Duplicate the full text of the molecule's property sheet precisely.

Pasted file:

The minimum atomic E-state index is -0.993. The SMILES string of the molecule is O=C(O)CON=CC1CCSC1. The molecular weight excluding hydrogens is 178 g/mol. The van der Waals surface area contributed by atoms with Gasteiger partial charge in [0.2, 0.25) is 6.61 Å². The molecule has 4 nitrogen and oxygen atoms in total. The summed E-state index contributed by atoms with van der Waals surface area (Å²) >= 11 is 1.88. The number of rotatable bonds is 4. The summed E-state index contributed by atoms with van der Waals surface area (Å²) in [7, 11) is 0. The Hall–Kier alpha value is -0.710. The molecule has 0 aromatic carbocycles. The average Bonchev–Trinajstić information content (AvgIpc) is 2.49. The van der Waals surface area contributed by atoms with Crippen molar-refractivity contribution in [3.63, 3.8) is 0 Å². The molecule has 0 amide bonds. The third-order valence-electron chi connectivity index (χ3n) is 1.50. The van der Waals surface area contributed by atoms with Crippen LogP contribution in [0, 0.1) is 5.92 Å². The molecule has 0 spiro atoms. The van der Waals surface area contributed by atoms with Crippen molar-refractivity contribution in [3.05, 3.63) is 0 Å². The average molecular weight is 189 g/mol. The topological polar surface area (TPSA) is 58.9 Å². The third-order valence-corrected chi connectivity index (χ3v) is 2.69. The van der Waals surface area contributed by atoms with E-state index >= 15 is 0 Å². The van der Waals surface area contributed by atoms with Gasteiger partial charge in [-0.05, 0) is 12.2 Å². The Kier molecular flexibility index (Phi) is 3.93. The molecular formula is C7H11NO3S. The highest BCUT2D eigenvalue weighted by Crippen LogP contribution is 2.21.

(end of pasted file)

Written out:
The minimum atomic E-state index is -0.993. The SMILES string of the molecule is O=C(O)CON=CC1CCSC1. The molecular weight excluding hydrogens is 178 g/mol. The van der Waals surface area contributed by atoms with Gasteiger partial charge in [0.2, 0.25) is 6.61 Å². The molecule has 4 nitrogen and oxygen atoms in total. The summed E-state index contributed by atoms with van der Waals surface area (Å²) >= 11 is 1.88. The number of rotatable bonds is 4. The summed E-state index contributed by atoms with van der Waals surface area (Å²) in [7, 11) is 0. The Hall–Kier alpha value is -0.710. The molecule has 0 aromatic carbocycles. The average Bonchev–Trinajstić information content (AvgIpc) is 2.49. The van der Waals surface area contributed by atoms with Crippen molar-refractivity contribution in [3.63, 3.8) is 0 Å². The molecule has 0 amide bonds. The third-order valence-electron chi connectivity index (χ3n) is 1.50. The van der Waals surface area contributed by atoms with Crippen LogP contribution in [0, 0.1) is 5.92 Å². The molecule has 0 spiro atoms. The van der Waals surface area contributed by atoms with Crippen molar-refractivity contribution in [3.05, 3.63) is 0 Å². The average molecular weight is 189 g/mol. The topological polar surface area (TPSA) is 58.9 Å². The third-order valence-corrected chi connectivity index (χ3v) is 2.69. The van der Waals surface area contributed by atoms with E-state index >= 15 is 0 Å². The van der Waals surface area contributed by atoms with Gasteiger partial charge in [-0.05, 0) is 12.2 Å². The Kier molecular flexibility index (Phi) is 3.93. The molecular formula is C7H11NO3S. The highest BCUT2D eigenvalue weighted by Crippen LogP contribution is 2.21.